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The following questions will help you think about your wine cellar requirements and hopefully trigger some ideas about your specific needs.

Cellar Capacity

Background:  Wine racking will typically hold about 9 bottles per square foot of wall space.


Do you have a collection of wines now?  If so, how many bottles?

Is it a constant or a growing collection?

What is the expected total capacity?

What type of collection should we plan for? 

  • % of 750ml

  • Champagnes/Burgundy

  • Magnums

  • Splits

  • Large-format and others.  Provide diameter of any odd-sized bottles.

Is your wine cellar intended to be primarily a “showcase” or are you looking to maximize storage positions?


Environmental Control


Background:  A consistent cool temperature is best for aging wines.  A temperature of 58 degrees is ideal in Florida for aging fine wines.  70% humidity is ideal for preserving corks.  Cooling systems designed specifically for wine cellars typically retain 55-65% humidity. 


Is your cellar a passive cellar (not needing a cooling system)?

Is your cellar one requiring consultation on the proper insulation and the right cooling system to regulate the temperature and humidity?


Cellar Layout


Background:  Safe, sturdy racks are typically 13” deep.  Walkways in front of racks should ideally be 36”.  Square rooms provide the most options for unique features – niches, waterfall racks, rounded corners.


Do you want racking to the ceiling?   If not, do you want to stop at 7 feet? 8 feet?

Do you want a rolling ladder to reach top rack locations?

What kind of racking do you want?

  • Individual Racks – standard 750 ml, Champagne, Burgundy, Magnum, Splits, other

  • Display rows – high reveal display allows label to show.

  • Square corners or rounded corners

  • Waterfall racking

  • Diamond bins
    9 bottle or 16 bottle diamond bins?
    Diamonds are good for storing dessert wines that are too thin for individual bins.

  • Wooden Case Bins

  • Rectangular bins/card board case bins

Do you want an island counter with bottle storage underneath?

Do you need double-deep racking?

Is a Stemware rack needed? How many stems?

Do you want drawers in the decanting area?

Should we build in a Cigar Humidor?


Racking medium


Background:  Racking can be the traditional “cork forward” wooden racks or the more contemporary “label forward” metal racks. 


Wooden Racking


Background:  Wine Cellar racks are traditionally created from Redwood.  The superior grade Clear All-Heart Redwood provides a more consistent color and wood grain appearance than you will find with other manufacturers’ Premium All-Heart Redwood.


If you are thinking of a dark stain, you would likely order racking in a less costly wood (Poplar, Birch or Pine) and apply the stain.


What kind of wood do you want for the racking?

  • Clear All-Heart Redwood

  • Mahogany

  • Walnut

  • Ropala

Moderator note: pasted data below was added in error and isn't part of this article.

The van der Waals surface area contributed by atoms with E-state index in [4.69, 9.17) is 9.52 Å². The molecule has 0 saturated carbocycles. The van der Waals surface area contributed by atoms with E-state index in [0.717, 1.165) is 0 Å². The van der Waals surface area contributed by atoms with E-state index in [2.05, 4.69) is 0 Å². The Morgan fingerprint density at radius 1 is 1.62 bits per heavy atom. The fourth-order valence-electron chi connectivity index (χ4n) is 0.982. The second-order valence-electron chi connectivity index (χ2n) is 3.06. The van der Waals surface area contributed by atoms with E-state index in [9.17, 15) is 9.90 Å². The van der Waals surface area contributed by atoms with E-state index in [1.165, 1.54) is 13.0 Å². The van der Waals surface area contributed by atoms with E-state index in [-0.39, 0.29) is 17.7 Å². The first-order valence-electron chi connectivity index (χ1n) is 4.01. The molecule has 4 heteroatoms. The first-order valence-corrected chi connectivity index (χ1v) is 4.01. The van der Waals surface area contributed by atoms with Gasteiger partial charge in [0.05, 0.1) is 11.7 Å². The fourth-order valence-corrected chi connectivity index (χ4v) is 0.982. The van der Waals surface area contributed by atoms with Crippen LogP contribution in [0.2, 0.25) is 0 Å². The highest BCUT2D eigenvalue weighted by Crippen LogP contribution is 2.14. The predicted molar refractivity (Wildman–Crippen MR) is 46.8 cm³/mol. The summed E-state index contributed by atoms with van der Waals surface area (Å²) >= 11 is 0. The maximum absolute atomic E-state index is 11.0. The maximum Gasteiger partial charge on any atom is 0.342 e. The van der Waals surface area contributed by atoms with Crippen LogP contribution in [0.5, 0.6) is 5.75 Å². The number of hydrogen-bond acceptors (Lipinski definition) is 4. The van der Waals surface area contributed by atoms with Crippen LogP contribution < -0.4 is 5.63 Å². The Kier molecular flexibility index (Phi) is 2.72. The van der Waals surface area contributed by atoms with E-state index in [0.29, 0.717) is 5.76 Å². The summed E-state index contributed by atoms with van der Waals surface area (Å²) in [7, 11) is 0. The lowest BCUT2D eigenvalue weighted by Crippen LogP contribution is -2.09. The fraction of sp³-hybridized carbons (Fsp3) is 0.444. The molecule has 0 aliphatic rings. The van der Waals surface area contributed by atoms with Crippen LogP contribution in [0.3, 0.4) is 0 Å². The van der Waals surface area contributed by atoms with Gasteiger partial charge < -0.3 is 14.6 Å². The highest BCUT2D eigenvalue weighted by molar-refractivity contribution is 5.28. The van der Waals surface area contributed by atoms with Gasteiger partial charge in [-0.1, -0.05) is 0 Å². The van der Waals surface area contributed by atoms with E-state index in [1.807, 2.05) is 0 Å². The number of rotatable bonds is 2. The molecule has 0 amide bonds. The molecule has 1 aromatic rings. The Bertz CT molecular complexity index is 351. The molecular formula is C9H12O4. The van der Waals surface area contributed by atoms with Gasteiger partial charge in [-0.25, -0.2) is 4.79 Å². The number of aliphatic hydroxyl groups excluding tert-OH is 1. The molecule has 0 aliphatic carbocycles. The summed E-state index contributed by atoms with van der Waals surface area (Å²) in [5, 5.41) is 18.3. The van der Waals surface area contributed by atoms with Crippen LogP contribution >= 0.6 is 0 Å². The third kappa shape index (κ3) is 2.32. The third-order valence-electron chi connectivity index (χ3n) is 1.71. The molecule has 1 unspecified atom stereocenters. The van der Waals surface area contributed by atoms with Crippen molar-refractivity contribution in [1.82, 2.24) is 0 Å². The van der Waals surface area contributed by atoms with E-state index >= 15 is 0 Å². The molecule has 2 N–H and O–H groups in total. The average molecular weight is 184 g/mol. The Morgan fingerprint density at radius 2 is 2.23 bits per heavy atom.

• Western Red Cedar

  • Cherry

  • Birch

  • Pine

  • Other


Do you want the racks stained or painted?  Do you want a lacquer finish?  Matte or gloss finish?


Metal Racking


Do you want "label forward" metal racking?  Single, double or triple deep?

Do you want the racking to be double sided to show through a window?

Some metal racking is "cork forward".  Is this of interest?

What color racking do you want?  Satin Black, brushed nickel, chrome, acrylic or custom?



Background:  Doors for a climate-controlled cellar should be exterior grade doors at least 1.5” thick with at least a R5 insulating factor.  Door should have full weather-stripping.


What kind of door are you envisioning?

  • Solid Wood
    What kind of wood – Redwood, or other?
    Do you want a window in the door?
    Do you want the door carved?

  • Full light door - Do you want glass etched, beveled, or a stained glass design?

  • Wrought Iron door – make sure that the iron is hinged or is removable so that glass can be cleaned!




Background:  It is best to plan for the aesthetics of your cellar during construction.  Adjustments must be made early to allow for thicker walls for stone accents or tile murals.  Extra plumbing may be needed for a sink.


Step down into cellar?

Do you want a decanting niche? If so, what kind?

  • Arched, square, stair stepped, fluted columns,

  • Solid or latticed sides

  • Double-deep counter?

Do you want shelves for displaying decanters or art pieces?

Do you want a tasting table inside the cellar ?

Do you want openings in the racking to showcase art pieces?

Do you want wall art – murals, tile mural, etc?

Do you want a sink inside the cellar?

Do you want any floor medallions?

How do you want your ceiling – flat, barrel, beamed, covered with tongue in groove redwood, faux stone, etc.?

Do you want your walls textured or stone covered walls in non-racked areas?

Do you want traditional crown moldings or a more contemporary square molding?




Background:  Lighting can make a huge impact on the impressiveness of the cellar.  Planning for electrical needs early will reduce the change orders needed later in the construction process. 


Do you want LED display row lighting?

Do you want a hanging light fixture from the center of the cellar?

Do you need sconce lighting on walls or racks?

Will you use can lighting?  Consider use of Air lock fixtures to avoid condensation.

Do you want to use lamp lighting on your decanting niche?  .

Do you want the lights to go on when the wine cellar door is opened (door hinge light switch)?

Do you want the overhead lighting and display lighting switched separately?

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